Jurong airfield

Jurong Airfield (Chinese: 句容飞机场; pinyin: Jùróng fēijīchǎng), may also be romanized as Chuyung (Cantonese), was an air force base serving in defense of former capital city of Nanjing during the Republic of China era on the mainland.

Jurong Airfield

Airport typeMilitary
ServesNanjing, Jiangsu, China
LocationJurong, Zhenjiang, Jiangsu, China


During the period of the Nanjing Decade, the Imperial Japanese forces staged the Manchurian Incident, which prompted the urgency of the Chinese government in strengthening the national defense of the capital city; Commandant of the Chinese Military Academy General Zhang Zhizhong first proposed to Generalissimo Chiang Kai-shek the building of Jurong airbase to guard Nanjing. During the construction work on Jurong Airbase, many ancient artifacts were excavated on-site, including ceramic "Korean water kettles" (water containers used by soldiers of Han Shizhong of the Song Dynasty), an ancient tomb, multiple coffins, sacrificial objects and swords. The construction of Jurong airbase was completed in 1934, requiring 610,000 cubic meters of earthwork, over 220,000 yuan in labor and miscellaneous expenses.[1][2]

On 13 August 1937, in what is known as the first battle of World War II in Asia, the Chinese Air Force had dispatched the following units to Jurong airbase in support of the Battle of Shanghai and defense of Nanjing: the 17th Pursuit Squadron, 3rd Pursuit Group composed of Boeing P-26/281 fighters, which included pilots Liu Lanqing, Qin Jiazhu, along with members of the original Chinese-American volunteer group of fighter pilots John "Buffalo" Huang and John Wong Pan-Yang, plus pilots and crew of the 28th PS, 5th PG flying the Curtiss Hawk II fighters that included Capt. Chan Kee-wong, Lt. Arthur Chin, Lt. Louie Yim-qun et al., the 8th PS, 3rd PG composed of Fiat CR.32 fighters commanded by Capt. Chen Yau-Wei, and several additional Hawk IIs and a Hawk III from the 34th Provisional PS.[3][4]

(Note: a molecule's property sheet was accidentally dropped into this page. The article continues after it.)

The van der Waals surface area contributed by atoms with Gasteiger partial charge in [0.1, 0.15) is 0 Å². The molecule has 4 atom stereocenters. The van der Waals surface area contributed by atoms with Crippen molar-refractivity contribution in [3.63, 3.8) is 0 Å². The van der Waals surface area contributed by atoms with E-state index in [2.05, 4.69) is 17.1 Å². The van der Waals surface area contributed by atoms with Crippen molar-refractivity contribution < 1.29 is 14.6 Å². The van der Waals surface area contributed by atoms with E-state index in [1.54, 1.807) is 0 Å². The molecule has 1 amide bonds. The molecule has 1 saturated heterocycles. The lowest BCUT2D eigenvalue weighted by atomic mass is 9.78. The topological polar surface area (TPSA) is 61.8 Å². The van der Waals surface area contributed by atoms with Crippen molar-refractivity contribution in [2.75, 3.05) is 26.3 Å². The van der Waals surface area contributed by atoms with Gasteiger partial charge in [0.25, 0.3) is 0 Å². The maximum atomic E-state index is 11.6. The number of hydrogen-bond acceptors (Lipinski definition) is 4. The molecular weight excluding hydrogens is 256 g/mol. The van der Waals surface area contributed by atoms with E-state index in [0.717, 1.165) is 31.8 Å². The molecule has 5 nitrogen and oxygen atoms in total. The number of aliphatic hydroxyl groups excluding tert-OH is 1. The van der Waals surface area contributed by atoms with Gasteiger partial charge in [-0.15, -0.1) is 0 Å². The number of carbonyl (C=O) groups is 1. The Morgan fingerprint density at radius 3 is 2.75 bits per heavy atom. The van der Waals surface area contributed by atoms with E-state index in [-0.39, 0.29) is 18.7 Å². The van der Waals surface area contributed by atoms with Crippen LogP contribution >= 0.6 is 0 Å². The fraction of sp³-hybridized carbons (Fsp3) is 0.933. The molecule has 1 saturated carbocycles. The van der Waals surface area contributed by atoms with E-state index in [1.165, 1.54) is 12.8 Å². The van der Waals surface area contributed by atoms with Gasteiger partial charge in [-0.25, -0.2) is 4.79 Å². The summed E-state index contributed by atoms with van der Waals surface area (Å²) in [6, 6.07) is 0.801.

On 15 August 1937, the air raid warning net established with the help of the American advisor to the Chinese Air Force, Claire Lee Chennault, reported an incoming flight of 16-20 Imperial Japanese Navy Air Force (IJNAF) G3M twin-engined fast bombers entering the airspace over Suzhou on approach to Nanjing, whose mission was to neutralize Chinese Air Force assets at Jurong airbase; Jurong scrambled eight 17th PS P-26/281 fighters, seven 28th PS Hawk IIs, five 8th PS CR.32s, and five Hawk IIs plus a single Hawk III to engage the incoming Japanese raiders. In the ensuing confusion of the battle, Capt. John Huang Xinrui (flying the P-26/281 #1703) is credited with the first enemy aircraft of the first raid of the Battle of Nanjing to be shot down, identified as the 4th or 5th bomber of the Kisarazu Kokutai Shotai led by Lt. Yoshida. Maj. Wong would share in another G3M with Lt. Su Yongxiang. Lt. Qin Jiazhu (flying the P-26/281 #1702) would shoot down another G3M which crashed southeast of Nanjing, Capt. Cen Zeliu and Lt. Liu Qiwei shared one kill, while Capt. Chan Kee-wong shot up two G3Ms that were observed to have gone down over Nanjing; these kills may have been the shared kills made by Capt. Chen and Lt. Huang of the 8th PS and/or several other shared kills made by pilots of the 4th PG that flew in from Hangzhou Jianqiao Airbase to help defend the capital city, but erroneously credited to others while omitting Capt. Chan Kee-wong's credit for the kill(s).